I remember my first trip to China. After 15 hours in flight, my jelly legs wobbled off the plane and I found myself smack-dab in the middle of Shanghai. I stood amid Pudong, Shanghai’s high-end financial district, in an endless sea of businessmen marching through the city’s metallic skyscrapers. The scene put New York to shame, and motivated me to uncover more about a nation seemingly plucked from the future.
As I ventured beyond the “Paris of the East,” I discovered the true diversity of the world’s most populous country. I journeyed to the water town of Zhujiajiao, glimpsed the barren Karst Mountains, and strolled among the gardens of the Forbidden City. My explorations helped me develop a truer understanding of the country — one beyond the metropolis of Shanghai. China is a dynamic nation, one rooted in the dynasties of the past while integral to our world’s future. It’s a nation composed of once-in-a-lifetime experiences, and one of my favorite destinations.
In a country spanning nearly four million square miles, it’s impossible to view all of China’s wonders. For that reason, I developed my list of top five things to see and do in China to help travelers navigate this fascinating land.
1. Hike the Great Wall of China
The Great Wall of China is an obvious must-see for any first-time visitor, but the best way to experience the Great Wall is by hiking it, instead of just visiting and snapping a couple of pictures. The wall, which dates back to the Ming Dynasty, stretches more than 13,170 miles in length and is the largest man-made structure in the world. Obviously, no one can hike the entire length. Instead, try the three-hour walk from Jinshanling to Simatai, where hikers can experience the vast ruggedness of China’s wilderness and its lush farmlands.
2. Sail on West Lake in Hangzhou
Hangzhou, known as “Heaven on Earth,” is a tranquil city renowned for its natural beauty. To uncover the true romanticism of the town, visit West Lake. The lake is cradled by hills on three sides, and surrounded by numerous biking and running trails lined by blossoming willow and peach trees. My favorite way to experience the lake is to charter a ferry or gondola and sail across the water to view the Mid-Lake Pavilion.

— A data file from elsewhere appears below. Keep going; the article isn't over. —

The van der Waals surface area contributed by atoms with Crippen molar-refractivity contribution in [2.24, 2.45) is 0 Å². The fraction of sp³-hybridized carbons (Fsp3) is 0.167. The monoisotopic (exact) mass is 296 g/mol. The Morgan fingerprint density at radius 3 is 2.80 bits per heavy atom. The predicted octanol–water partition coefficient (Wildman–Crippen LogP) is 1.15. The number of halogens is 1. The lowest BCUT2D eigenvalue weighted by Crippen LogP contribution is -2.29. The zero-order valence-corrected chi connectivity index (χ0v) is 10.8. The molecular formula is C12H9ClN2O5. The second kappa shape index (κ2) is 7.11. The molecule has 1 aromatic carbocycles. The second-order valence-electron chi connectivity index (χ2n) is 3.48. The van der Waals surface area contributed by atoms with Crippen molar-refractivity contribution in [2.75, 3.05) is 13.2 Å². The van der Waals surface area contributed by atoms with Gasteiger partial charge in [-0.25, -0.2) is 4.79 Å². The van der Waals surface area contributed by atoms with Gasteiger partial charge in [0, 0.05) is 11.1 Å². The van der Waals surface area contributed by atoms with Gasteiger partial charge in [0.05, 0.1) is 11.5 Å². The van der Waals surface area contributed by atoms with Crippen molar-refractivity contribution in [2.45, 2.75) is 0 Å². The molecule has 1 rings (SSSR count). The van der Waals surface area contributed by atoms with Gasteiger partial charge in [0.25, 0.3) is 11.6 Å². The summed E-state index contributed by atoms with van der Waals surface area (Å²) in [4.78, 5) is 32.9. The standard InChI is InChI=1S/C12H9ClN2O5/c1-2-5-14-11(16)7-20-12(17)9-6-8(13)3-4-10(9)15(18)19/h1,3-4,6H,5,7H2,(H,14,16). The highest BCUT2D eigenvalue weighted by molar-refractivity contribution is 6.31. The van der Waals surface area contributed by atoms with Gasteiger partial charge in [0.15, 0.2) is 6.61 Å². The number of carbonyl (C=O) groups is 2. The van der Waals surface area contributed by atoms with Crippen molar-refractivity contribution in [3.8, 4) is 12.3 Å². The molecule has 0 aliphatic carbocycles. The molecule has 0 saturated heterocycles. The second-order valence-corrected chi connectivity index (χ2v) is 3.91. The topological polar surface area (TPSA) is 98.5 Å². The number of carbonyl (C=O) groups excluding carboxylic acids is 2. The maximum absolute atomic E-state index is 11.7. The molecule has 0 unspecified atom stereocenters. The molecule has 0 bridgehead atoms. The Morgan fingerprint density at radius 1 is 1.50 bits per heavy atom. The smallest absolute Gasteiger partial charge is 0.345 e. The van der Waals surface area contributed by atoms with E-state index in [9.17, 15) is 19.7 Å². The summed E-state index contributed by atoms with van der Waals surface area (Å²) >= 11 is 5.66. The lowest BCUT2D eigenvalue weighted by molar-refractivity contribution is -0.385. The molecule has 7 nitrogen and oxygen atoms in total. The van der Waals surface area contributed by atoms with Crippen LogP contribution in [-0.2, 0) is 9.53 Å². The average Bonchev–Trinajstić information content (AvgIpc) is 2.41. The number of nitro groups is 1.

3. Join the Terracotta Army
The Terracotta Army is one of the most important archeological discoveries of the modern age. The more than 8,000 life-sized ceramic soldiers, chariots, and horses stand in rigid lines, forever protecting the tomb of Qin Shi Huang, the first Emperor of China. Observe the unique individuality of each sculpture, as every soldier was crafted in the likeness of a real person, and gain a true understanding of the power of ancient China.
4. Meet some of the world’s last giant pandas
Giant pandas are one of China’s national treasures, yet due to deforestation, only around 1,000 currently live in the wild. For your best chance to meet one of these majestic, endangered creatures up close, travel to the Giant Panda Research Center in Chengdu. The center recreates the panda’s ideal natural habitat to encourage breeding and save the species from extinction. You’ll be able to watch, interact with, and even hold some of the world’s last pandas and learn the benefits of conservation.
5. People watch in a People’s Park
People’s Parks serve as public meeting places for Chinese natives who use the space to play card games, practice tai chi, ballroom dance, and more. Stroll among the greenery at a People’s Park in any Chinese city and watch art teachers give painting classes, listen to musicians instruct students young and old in the traditional pipa, and marvel at candy makers as they pull sugar to create decorative lollipops. Finally, be sure to wander through the marriage market, where parents post personal ads to arrange dates for their single children. Spending an afternoon at a People’s Park gives visitors a true glimpse into Chinese culture.
China is a massive nation in size, population, and geopolitical importance, with an ancient history and a dynamic, modern culture. To truly experience everything China has to offer would take a lifetime, but this short list of my favorites will give you a good taste of what makes China so special.